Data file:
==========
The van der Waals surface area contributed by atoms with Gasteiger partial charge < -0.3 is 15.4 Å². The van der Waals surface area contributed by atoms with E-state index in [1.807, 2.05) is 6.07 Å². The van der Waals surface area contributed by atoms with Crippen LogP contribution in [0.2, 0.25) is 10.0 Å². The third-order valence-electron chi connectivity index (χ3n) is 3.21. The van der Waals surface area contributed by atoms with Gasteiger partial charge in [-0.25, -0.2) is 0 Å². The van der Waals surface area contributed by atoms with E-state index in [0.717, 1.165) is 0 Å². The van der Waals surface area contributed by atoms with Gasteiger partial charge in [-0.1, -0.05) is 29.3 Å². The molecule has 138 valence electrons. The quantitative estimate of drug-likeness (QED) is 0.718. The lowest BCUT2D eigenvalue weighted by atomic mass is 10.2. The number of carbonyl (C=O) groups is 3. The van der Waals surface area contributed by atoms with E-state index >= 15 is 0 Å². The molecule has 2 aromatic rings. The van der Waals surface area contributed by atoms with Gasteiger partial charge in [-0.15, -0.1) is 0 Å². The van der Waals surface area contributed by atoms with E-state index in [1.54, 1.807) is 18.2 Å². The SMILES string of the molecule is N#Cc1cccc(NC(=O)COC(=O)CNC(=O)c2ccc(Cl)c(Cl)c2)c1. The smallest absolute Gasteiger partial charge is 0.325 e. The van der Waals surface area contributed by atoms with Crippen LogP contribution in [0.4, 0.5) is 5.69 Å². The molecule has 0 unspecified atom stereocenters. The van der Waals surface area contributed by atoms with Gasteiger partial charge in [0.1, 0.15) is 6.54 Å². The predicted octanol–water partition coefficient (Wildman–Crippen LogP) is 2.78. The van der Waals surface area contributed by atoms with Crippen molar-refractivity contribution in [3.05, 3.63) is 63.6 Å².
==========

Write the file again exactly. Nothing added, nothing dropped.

The van der Waals surface area contributed by atoms with Gasteiger partial charge < -0.3 is 15.4 Å². The van der Waals surface area contributed by atoms with E-state index in [1.807, 2.05) is 6.07 Å². The van der Waals surface area contributed by atoms with Crippen LogP contribution in [0.2, 0.25) is 10.0 Å². The third-order valence-electron chi connectivity index (χ3n) is 3.21. The van der Waals surface area contributed by atoms with Gasteiger partial charge in [-0.25, -0.2) is 0 Å². The van der Waals surface area contributed by atoms with E-state index in [0.717, 1.165) is 0 Å². The van der Waals surface area contributed by atoms with Gasteiger partial charge in [-0.1, -0.05) is 29.3 Å². The molecule has 138 valence electrons. The quantitative estimate of drug-likeness (QED) is 0.718. The lowest BCUT2D eigenvalue weighted by atomic mass is 10.2. The number of carbonyl (C=O) groups is 3. The van der Waals surface area contributed by atoms with E-state index >= 15 is 0 Å². The molecule has 2 aromatic rings. The van der Waals surface area contributed by atoms with Gasteiger partial charge in [-0.15, -0.1) is 0 Å². The van der Waals surface area contributed by atoms with E-state index in [1.54, 1.807) is 18.2 Å². The SMILES string of the molecule is N#Cc1cccc(NC(=O)COC(=O)CNC(=O)c2ccc(Cl)c(Cl)c2)c1. The smallest absolute Gasteiger partial charge is 0.325 e. The van der Waals surface area contributed by atoms with Crippen LogP contribution in [0.4, 0.5) is 5.69 Å². The molecule has 0 unspecified atom stereocenters. The van der Waals surface area contributed by atoms with Gasteiger partial charge in [0.1, 0.15) is 6.54 Å². The predicted octanol–water partition coefficient (Wildman–Crippen LogP) is 2.78. The van der Waals surface area contributed by atoms with Crippen molar-refractivity contribution in [3.05, 3.63) is 63.6 Å².